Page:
What I Learned From My Planned HBAC Turned Empowered Hospital VBAC:
I teach yoga to mothers. I offer an opportunity for them to write their birth story and send it into me to share in prenatal yoga class. I believe in this tradition and absolutely adore it. My mentor teacher, Camille Mulchi of MotherWise Yoga, did this and I always looked forward to that time in her prenatal yoga class. I believe we should honor women’s birth stories. I also feel we don’t share them openly and honestly enough in our culture. When it came to writing my own birth story this time around, it proved to be a huge challenge. How could I put to words what my baby and I just experienced? This birth was so intertwined with my first birth, my miscarriage and so many self-discoveries. It was long and it had many unexpected opportunities. It was a planned HBAC (Home Birth After Cesarean) turned hospital VBAC (Vaginal Birth After Cesarean) with 60 hours of labor, 4.5 hours of pushing, a few necessary interventions and my baby was born at 42 weeks + 4 days… these are just some facts. So hang on with me here, as I share some of the thoughts and emotions, I promise I will try to bring it full circle.
What I have learned from my babies….
My babies love my womb (it must be cozy in there) and I love being pregnant!
In the end, I know what is best for me and my babies. I have a truth inside of me.
My body and my babies take time and we need to not feel cornered or pressured.
I can make plans and should make plans. I should be educated, informed and prepared for the biggest rite of passage in my life, birth. It would be irresponsible not to be prepared. However, even the best laid plans and preparations do not mean things will go as planned. If things do not go as planned, I will survive and if I am open to it, I can even learn some very deep lessons of acceptance in the process. These things I have learned from the births of my babies and they were surely put to practice with the birth of my youngest child, Remi.
Possibly the biggest “life lesson” that has come to me from my babies is that birth is intimately connected with death and re-birth… I have learned this time and time again with each of my pregnancies, labors and births. I wrote about this idea with my miscarriage and how Nataraja inspired my realization and understanding of this truth. The thing is, this isn’t necessarily bad or good, it simply allows for an opportunity to re-emerge as someone new, possibly more enlightened and empowered – changed. This cycle intrigues me deeply and can be applied on a daily basis in life. In fact, life is regenerated on a minute by minute basis. How beautiful is that? How wonderful is it to have the chance to change at any moment as needed? It’s certainly useful in motherhood! An opportunity to shift the energy, shift the heart, shift the trajectory. During my 65 hour labor and birth with Remi ‘energy’ shifted many times. My energy was reborn, my commitment to a VBAC was reborn and my trust was reborn. The honest truth about it is that each of these things was reborn because each of them had little moments of death. When you have that many hours of working hard towards bringing forth life, ‘death’ is inescapable.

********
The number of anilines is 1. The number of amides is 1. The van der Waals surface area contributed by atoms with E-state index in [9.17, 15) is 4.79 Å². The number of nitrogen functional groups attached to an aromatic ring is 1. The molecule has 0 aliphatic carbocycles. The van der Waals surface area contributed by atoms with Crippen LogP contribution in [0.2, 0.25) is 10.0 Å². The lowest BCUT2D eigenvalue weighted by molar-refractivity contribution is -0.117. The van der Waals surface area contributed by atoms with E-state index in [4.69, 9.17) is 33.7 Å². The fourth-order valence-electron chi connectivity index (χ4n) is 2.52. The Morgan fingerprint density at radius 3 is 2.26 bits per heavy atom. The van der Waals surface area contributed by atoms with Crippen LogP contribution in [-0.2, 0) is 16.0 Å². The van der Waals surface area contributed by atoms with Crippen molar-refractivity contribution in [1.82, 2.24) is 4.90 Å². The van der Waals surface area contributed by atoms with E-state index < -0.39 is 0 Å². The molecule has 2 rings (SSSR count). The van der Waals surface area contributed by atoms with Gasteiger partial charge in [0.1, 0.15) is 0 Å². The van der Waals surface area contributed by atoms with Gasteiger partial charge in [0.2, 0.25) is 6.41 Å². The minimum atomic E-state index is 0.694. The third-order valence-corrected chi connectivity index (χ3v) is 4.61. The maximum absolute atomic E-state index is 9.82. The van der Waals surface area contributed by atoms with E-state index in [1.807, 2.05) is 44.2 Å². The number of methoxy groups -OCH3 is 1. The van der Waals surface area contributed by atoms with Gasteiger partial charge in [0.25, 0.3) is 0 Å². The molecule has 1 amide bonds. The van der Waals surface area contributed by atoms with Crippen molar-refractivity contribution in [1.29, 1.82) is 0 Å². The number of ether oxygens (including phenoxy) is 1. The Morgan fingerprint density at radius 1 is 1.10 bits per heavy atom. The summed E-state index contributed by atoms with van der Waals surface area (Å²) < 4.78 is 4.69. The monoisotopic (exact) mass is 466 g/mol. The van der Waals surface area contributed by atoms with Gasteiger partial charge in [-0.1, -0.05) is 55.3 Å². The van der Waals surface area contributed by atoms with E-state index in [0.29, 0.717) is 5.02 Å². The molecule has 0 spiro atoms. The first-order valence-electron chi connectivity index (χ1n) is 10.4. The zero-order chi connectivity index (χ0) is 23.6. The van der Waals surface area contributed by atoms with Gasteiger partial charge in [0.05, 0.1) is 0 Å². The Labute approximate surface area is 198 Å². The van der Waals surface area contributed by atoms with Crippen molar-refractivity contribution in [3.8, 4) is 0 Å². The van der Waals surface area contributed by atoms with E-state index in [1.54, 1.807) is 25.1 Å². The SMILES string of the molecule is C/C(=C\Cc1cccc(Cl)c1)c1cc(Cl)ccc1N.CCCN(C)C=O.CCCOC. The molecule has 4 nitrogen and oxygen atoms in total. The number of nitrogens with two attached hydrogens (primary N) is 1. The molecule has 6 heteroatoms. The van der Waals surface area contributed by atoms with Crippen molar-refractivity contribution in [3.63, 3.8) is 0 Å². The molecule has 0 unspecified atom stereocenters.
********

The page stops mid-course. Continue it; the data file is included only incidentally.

What it came down to for me in that final hour (or hours I should say) is this quote from a Josh Ritter song “You gotta rock yourself a little bit harder. Pretend the dove from above is a dragon and your feet are on fire”. Although I surprisingly didn’t listen to much music during labor this time (music was very important to me during labor with Sola), this song played in my head when I finally decided it was ‘go-time’. After a much needed compassionate use of an epidural in the middle of the night on Sunday (the 3rd night of labor), I awoke after a two hour nap and was ready to ‘bang this out’.
I had to work hard for my VBAC. The hard work of VBAC birth preparations (and let me tell you it is hard work – a VBAC does not happen by chance in many parts of our great country) well, those preparations pale in comparison to the hard work of my labor and birth with Remi. It was so very difficult. More than I ever imagined. I knew it was going to be work, but the depths of where I had to draw from to continue…
I am still not exactly sure where the strength came from, both physically and emotionally.
This birth was not the soft, peaceful, quiet birth I had imagined. There were moments that were beautiful and idyllic. At home when it still looked as though this would be an HBAC these moments occurred often.
…when I was laboring on the birth ball at the midnight hour with my 4 year old in front of the wood stove
… when my loving doula took me to our upstairs bathroom for a change of scenery, she lit candles and I stood in the shower with the water piping hot running down my back
… when I first stepped into the birth pool with candles, birth art and my loving team surrounding me in the dining room – my body seemed to instantly melt and soften
… and finally when my husband and I got in the shower together in the hospital, monitoring cords and all – as he held me and I cried, then we cried together and we made a new commitment to this birth
Those were beautiful moments.
Yes, there were many beautiful and peaceful moments, but overall this birth was raw. It was tough, it was primal, it was long, in the end it was not ‘pretty’(my eyes were nearly swollen shut after catching no sleep for 3 nights and days, my legs were swollen, there was poop, a crazy amount of cords were strapped to me, there was a little meconium and a lot of blood), but it was beautiful in its own way.
But what was truly beautiful, is that …
It. Was. Empowering.
It was my birth, that I owned, every step of the way. This birth cleared the path. It sent me to the depths of my soul, uncovering wounds I thought I had completely healed and forcing me to look straight into the eyes of challenge with myself.
In the midst of this birth, I found this saying to be deeply true: “Being pregnant and giving birth are like crossing a narrow bridge. People can accompany you to the bridge. They can greet you on the other side. But you must walk the bridge alone” ~ African Proverb